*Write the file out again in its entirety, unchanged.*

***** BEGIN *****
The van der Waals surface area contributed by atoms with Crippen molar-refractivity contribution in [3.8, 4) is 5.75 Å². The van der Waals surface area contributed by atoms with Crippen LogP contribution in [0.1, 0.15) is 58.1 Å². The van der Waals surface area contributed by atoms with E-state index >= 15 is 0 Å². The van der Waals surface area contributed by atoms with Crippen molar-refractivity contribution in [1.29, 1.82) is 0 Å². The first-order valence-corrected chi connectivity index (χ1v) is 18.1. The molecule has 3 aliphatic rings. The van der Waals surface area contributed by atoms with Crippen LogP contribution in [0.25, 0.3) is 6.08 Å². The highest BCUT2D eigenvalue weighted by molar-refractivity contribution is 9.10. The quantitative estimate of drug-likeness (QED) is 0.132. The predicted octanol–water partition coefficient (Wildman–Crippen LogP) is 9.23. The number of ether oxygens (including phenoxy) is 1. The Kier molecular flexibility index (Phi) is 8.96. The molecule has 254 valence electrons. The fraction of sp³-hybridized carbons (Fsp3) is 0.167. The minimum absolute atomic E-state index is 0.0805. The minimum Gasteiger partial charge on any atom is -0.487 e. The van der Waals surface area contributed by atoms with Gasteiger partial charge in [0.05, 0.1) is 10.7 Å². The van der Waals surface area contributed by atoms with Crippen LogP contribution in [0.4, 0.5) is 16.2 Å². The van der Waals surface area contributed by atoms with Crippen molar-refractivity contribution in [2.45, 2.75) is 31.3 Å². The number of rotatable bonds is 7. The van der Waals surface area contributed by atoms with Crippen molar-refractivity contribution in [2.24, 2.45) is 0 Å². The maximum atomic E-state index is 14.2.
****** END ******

The van der Waals surface area contributed by atoms with Crippen molar-refractivity contribution in [3.8, 4) is 5.75 Å². The van der Waals surface area contributed by atoms with Crippen LogP contribution in [0.1, 0.15) is 58.1 Å². The van der Waals surface area contributed by atoms with E-state index >= 15 is 0 Å². The van der Waals surface area contributed by atoms with Crippen molar-refractivity contribution in [1.29, 1.82) is 0 Å². The first-order valence-corrected chi connectivity index (χ1v) is 18.1. The molecule has 3 aliphatic rings. The van der Waals surface area contributed by atoms with Crippen LogP contribution in [0.25, 0.3) is 6.08 Å². The highest BCUT2D eigenvalue weighted by molar-refractivity contribution is 9.10. The quantitative estimate of drug-likeness (QED) is 0.132. The predicted octanol–water partition coefficient (Wildman–Crippen LogP) is 9.23. The number of ether oxygens (including phenoxy) is 1. The Kier molecular flexibility index (Phi) is 8.96. The molecule has 254 valence electrons. The fraction of sp³-hybridized carbons (Fsp3) is 0.167. The minimum absolute atomic E-state index is 0.0805. The minimum Gasteiger partial charge on any atom is -0.487 e. The van der Waals surface area contributed by atoms with Gasteiger partial charge in [0.05, 0.1) is 10.7 Å². The van der Waals surface area contributed by atoms with Crippen LogP contribution in [0.4, 0.5) is 16.2 Å². The van der Waals surface area contributed by atoms with Crippen molar-refractivity contribution in [2.45, 2.75) is 31.3 Å². The number of rotatable bonds is 7. The van der Waals surface area contributed by atoms with Crippen molar-refractivity contribution in [2.24, 2.45) is 0 Å². The maximum atomic E-state index is 14.2.